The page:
Article

The Ordinary Legislative Procedure  

Maja Kluger Dionigi and Anne Rasmussen

The ordinary legislative procedure (OLP), previously known as co-decision, has marked a significant milestone in the development of the European Union (EU) and transformed the way its institutions interact. What was initially seen as a cumbersome decision-making procedure subject to considerable criticism ended up being quite successful. The workings of the OLP have gradually developed, including both informal and formal rule changes to ensure a smoother functioning of the procedure. While the EU Council is still seen as the strongest body in the interinstitutional balance, the European Parliament (EP) is a co-legislator in most policy areas. After introducing the option to conclude legislation at first reading, so-called early agreements have become the norm in the OLP. The increase in early agreements by means of trilogues has speeded up decision-making but has not come without costs. Concerns have been raised about the transparency of trilogues and the accountability of the actors involved. Not surprisingly, these concerns have led to a shift in the research of the OLP from an emphasis on the powers of the different EU institutions to early agreements and their consequences for democratic legitimacy. Our careful review of the EU institutions’ own rules and practices governing trilogue negotiations shows that the rules and procedures for the conduct of negotiations have been adapted significantly over time. While there is a continued need for the EU to keep enforcing openness in its procedures, OLP interinstitutional bargaining does not operate in a rule-free environment. Yet most democratic scrutiny has been directed at the internal decision-making processes in the EP rather than at maximizing openness on the Council side or with respect to input from interest groups in the negotiation processes.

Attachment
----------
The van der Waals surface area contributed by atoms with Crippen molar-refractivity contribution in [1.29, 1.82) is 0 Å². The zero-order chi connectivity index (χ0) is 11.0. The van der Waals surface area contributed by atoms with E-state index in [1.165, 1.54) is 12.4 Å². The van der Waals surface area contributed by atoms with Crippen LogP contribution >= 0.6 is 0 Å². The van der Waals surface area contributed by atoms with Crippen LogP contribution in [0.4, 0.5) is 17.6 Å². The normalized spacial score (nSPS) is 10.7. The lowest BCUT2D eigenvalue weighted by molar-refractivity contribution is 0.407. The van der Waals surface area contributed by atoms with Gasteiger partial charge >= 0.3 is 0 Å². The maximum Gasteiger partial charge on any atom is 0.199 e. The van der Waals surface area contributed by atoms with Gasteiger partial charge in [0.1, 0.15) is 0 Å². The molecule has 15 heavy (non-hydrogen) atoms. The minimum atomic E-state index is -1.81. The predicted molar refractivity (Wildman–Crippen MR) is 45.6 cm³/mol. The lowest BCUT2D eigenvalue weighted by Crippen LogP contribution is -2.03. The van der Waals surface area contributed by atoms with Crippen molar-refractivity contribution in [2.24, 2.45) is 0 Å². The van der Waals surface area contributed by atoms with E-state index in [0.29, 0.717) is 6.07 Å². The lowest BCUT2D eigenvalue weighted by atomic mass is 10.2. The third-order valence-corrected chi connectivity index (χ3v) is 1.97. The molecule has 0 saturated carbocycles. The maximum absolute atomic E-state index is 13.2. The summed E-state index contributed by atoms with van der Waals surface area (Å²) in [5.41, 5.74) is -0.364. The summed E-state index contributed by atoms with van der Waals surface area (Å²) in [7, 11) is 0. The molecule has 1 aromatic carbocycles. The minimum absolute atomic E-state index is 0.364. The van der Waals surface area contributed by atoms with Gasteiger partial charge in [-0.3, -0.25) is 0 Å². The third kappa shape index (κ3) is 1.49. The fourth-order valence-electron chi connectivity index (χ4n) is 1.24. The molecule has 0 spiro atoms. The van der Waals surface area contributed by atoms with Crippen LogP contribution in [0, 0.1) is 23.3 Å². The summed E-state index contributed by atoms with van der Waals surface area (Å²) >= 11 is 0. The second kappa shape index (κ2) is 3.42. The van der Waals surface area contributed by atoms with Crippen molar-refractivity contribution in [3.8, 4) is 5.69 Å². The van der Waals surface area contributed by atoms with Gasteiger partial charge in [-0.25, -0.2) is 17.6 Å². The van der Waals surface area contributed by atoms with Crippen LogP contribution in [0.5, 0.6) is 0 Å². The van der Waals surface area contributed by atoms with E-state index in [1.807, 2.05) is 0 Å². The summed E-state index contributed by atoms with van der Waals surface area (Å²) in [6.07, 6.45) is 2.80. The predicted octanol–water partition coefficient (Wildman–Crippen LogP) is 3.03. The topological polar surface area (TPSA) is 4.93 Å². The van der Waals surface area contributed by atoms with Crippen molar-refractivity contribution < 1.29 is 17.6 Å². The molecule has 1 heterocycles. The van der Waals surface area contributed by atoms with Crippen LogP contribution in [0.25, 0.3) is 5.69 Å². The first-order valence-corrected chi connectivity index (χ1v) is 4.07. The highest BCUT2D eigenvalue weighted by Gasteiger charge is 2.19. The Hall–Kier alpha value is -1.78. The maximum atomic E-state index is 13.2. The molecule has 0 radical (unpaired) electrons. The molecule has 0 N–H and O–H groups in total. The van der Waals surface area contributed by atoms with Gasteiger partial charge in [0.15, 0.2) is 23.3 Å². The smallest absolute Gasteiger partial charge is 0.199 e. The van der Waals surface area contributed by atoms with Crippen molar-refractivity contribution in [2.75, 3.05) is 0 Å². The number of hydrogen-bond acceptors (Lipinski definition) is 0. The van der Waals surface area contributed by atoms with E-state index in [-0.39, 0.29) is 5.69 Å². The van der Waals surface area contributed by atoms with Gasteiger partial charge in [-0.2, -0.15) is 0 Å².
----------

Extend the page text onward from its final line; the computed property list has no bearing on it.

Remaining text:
Article

Real Property Tax in Local Public Finance  

Yilin Hou

The real property tax (RPT) is a major, stable revenue source for local governments to provide basic public services. The quality, quantity and reliability of public services in a locality are key indicators of the living standards. The service responsibilities require local governments to maintain stable revenues. RPT is a tax on owning and holding land and structures on land, and RPT is a very old tax, dating back to ancient times when land and products thereof were the most important assets. RPT has been used by governments of all countries throughout history, although with huge variation in formats and ways of use. Despite numerous pitfalls in its design and administration, RPT has remained a pillar of local revenue, accounting for a high percentage of total local revenue. Thus, it is important to understand RPT and its roles in local public finance. RPT was mistakenly dubbed the worst tax, a misnomer that has caused misperception of the tax that should be corrected. RPT is one essential pillar of a modern tax system. The design and maintenance of an optimal RPT should follow six principles. The complexity of RPT is with key aspects in its administration, with the weakest link in property value assessment. Exemptions and limitations add to the complexity of RPT, causing unintended consequences. From a panoramic view, RPT has adapted to changes of the society and economy; it still holds prospects as an optimal tax and remains the cornerstone of accountable and sustainable local public finance.